SAN FRANCISCO (Reuters) - As gay and lesbian couples made plans to marry, activists opposed to the California Supreme Court’s decision legalizing same-sex marriage said on Friday they would escalate efforts for a constitutional amendment limiting marriage to heterosexuals.
An amendment to the state constitution would override Thursday’s decision, which superseded state laws from 1977 and 2000 that defined marriage as a union between a man and woman.
Californians could vote in November on an amendment cementing that definition in the state constitution.
“It’s expected that certification for the ballot will occur in early June,” said Randy Thomasson, head of Campaign for Children and Families. “The ruling should be stayed in deference to the people who have demanded the right to decide this issue on the ballot.”
Thomasson expects a backlash against the court’s decision because it is at odds with the traditional definition of marriage, approved by voters in a 2000 statewide referendum.
“People know deep in their hearts it is only for a man and woman,” Thomasson said.
Gay rights advocates said they oppose a constitutional amendment but expected a ballot battle even as the dispute over gay marriage worked its way through California’s courts. San Francisco Mayor Gavin Newsom forced the issue in early 2004 by issuing marriage licenses to same-sex couples.
“One thing about some of the groups that oppose equal rights for gay people: they tend to keep at it. They do their darndest to make sure that discrimination remains,” said Jenny Pizer, a lawyer at Lambda Legal, a gay rights legal group.
Pizer predicted that even those uneasy with same-sex marriage would oppose amending the state constitution, noting that Gov. Arnold Schwarzenegger has taken that stance.
REACTION BEYOND CALIFORNIA
Both Pizer and Thomasson said they expect groups from outside California to play a major role in the anticipated political battle over a constitutional amendment.
Missouri Gov. Matt Blunt, a Republican, said the California decision had injected a sense of urgency into the debate over gay marriage -- especially whether the traditional definition of marriage needs to be defined at the national level.
“We must protect the sanctity of marriage by supporting an amendment to the U.S. Constitution,” he said in a statement.
Also on Friday, Pope Benedict in a speech restated the Roman Catholic Church’s view that only unions between a man and a woman are marriages, but he did not mention the California decision.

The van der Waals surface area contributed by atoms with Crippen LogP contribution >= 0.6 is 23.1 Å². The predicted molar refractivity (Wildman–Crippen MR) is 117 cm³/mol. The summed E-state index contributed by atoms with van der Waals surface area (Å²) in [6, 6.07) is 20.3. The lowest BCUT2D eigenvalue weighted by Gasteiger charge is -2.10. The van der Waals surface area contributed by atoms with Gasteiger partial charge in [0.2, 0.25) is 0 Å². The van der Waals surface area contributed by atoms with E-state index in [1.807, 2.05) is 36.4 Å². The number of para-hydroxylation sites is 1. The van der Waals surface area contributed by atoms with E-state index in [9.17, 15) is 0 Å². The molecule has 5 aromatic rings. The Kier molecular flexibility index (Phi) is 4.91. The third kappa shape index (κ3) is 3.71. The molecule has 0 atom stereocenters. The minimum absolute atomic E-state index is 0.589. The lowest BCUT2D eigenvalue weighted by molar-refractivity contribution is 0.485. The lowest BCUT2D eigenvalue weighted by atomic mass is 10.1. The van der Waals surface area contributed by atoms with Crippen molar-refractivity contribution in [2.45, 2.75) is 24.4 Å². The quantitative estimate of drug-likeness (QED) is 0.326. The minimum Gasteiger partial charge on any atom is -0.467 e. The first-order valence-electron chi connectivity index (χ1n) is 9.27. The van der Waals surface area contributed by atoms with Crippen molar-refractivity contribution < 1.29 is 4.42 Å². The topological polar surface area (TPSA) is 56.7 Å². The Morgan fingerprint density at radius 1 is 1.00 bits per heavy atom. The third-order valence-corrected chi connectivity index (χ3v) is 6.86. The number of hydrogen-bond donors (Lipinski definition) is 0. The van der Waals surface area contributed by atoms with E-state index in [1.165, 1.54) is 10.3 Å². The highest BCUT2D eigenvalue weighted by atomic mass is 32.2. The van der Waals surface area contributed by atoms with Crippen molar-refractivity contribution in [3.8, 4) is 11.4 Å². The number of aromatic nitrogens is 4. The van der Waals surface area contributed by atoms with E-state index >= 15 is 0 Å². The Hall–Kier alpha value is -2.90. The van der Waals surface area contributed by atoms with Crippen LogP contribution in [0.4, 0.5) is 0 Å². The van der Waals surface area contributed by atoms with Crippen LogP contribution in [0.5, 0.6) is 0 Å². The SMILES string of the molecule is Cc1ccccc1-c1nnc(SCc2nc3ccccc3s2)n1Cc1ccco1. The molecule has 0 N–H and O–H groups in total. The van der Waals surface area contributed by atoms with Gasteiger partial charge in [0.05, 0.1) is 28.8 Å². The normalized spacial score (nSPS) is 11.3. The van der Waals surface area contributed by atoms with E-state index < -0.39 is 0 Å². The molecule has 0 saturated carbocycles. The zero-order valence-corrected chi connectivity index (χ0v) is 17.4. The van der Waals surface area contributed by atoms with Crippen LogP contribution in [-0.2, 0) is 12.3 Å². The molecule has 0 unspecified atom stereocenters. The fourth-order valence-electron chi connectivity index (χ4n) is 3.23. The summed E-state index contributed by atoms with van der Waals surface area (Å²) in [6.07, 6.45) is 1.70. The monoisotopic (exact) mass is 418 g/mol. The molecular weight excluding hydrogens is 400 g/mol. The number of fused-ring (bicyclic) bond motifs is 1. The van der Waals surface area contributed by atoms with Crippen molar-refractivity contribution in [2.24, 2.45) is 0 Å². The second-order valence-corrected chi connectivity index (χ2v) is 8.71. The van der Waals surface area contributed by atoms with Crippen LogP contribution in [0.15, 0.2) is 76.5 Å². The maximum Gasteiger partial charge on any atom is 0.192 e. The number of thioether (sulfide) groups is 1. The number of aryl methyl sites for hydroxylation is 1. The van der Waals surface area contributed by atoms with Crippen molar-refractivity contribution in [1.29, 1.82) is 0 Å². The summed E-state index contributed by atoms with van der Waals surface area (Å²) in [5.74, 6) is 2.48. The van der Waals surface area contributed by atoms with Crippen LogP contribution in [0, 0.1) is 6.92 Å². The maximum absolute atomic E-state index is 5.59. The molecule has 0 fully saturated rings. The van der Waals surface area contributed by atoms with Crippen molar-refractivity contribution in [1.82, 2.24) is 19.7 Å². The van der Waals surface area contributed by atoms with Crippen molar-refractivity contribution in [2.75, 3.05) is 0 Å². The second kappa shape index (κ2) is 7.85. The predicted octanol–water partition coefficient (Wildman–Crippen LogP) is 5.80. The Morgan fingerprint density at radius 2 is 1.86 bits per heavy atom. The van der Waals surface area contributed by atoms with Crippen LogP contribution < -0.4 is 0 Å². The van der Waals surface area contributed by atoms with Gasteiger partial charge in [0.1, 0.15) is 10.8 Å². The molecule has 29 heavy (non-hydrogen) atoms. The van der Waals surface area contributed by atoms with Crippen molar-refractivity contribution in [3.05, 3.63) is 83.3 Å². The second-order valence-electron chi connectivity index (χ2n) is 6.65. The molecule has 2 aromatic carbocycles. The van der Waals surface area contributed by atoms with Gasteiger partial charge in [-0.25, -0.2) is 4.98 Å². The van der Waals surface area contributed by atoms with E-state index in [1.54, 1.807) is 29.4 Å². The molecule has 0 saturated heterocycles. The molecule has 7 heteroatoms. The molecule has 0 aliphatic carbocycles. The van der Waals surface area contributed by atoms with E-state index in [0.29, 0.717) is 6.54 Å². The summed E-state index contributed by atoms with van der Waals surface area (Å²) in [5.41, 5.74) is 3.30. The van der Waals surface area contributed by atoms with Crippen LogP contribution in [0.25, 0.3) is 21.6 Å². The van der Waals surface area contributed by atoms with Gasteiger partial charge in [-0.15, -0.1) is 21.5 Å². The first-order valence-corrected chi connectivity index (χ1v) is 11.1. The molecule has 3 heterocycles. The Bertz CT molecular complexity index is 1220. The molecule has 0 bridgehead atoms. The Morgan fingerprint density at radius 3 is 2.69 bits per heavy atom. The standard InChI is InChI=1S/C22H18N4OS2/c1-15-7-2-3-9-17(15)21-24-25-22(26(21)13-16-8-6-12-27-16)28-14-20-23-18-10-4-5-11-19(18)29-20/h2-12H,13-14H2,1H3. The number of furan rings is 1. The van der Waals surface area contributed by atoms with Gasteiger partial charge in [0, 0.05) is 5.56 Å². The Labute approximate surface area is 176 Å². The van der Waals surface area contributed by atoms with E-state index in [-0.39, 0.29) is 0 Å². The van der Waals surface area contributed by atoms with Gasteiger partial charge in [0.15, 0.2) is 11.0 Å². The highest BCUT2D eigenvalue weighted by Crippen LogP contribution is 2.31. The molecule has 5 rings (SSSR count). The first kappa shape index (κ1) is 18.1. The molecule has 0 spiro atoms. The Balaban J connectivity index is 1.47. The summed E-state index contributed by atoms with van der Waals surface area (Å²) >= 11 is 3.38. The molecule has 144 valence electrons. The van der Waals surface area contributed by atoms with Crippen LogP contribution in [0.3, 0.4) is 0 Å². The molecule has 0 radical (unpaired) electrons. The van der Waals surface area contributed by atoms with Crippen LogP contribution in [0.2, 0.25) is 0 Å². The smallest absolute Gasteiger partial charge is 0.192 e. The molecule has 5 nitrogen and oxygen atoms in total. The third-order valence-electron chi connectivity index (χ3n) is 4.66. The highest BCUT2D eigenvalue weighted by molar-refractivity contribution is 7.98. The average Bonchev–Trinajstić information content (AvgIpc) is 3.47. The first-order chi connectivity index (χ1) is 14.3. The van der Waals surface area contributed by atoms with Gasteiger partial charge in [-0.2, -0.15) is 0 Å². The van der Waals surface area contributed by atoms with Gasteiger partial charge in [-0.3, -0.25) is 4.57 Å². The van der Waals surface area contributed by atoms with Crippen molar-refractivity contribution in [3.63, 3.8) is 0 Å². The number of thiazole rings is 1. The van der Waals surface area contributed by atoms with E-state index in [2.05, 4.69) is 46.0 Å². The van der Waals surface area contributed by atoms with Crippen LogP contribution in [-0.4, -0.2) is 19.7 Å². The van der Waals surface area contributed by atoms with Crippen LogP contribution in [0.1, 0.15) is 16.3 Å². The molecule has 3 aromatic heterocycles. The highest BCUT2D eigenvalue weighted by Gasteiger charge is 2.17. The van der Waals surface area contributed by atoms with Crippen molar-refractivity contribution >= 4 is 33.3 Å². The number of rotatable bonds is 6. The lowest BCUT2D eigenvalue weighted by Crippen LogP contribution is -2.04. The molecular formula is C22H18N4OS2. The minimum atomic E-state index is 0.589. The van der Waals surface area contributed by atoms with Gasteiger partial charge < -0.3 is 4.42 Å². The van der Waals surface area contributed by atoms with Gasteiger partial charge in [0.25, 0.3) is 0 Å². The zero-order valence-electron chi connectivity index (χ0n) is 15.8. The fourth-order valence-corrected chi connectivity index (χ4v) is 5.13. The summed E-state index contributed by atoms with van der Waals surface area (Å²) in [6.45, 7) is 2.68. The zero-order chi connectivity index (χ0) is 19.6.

Amid protests and political preparations, gays and lesbians in California made plans to marry. They may already enter into domestic partnerships, which provide many but not all of the legal rights and responsibilities of marriage.
Susan Graham, 46, said she expects less trouble in a range of matters, from hospital visits to obtaining passes to private beaches, if she marries her partner of 10 years.
“Filling in the boxes is just so much easier,” she said.
Kate White, 36, said she already feels married to partner Maureen Futtner, 42, but they want it to be official. “We’ve had a commitment to each other for a long time,” White said. “But it’s very different to say, ‘I’m married. This is my wife. This is my spouse,’ and have it be legitimate.”
Futtner added: “This dignifies and validates it. There’s something about giving validity in the eyes of the public.”
Comedian and talk show host Ellen DeGeneres said she too would seek that recognition by marrying partner and actress Portia de Rossi. “I am getting married,” DeGeneres, 50, told the audience during the taping of “The Ellen DeGeneres Show” on Thursday to be broadcast Friday.
“It is something of course that we have wanted to do and we wanted to be legal,” said DeGeneres, who made television history in 1997 when her alter ego came out of the closet on her ABC sitcom “Ellen,” becoming the first openly gay lead character on U.S. prime-time network TV.
Additional reporting by Karen Pierog in Chicago, Philip Pullella in Vatican City and Jill Serjeant in Los Angeles; Editing by Mary Milliken and Eric Walsh
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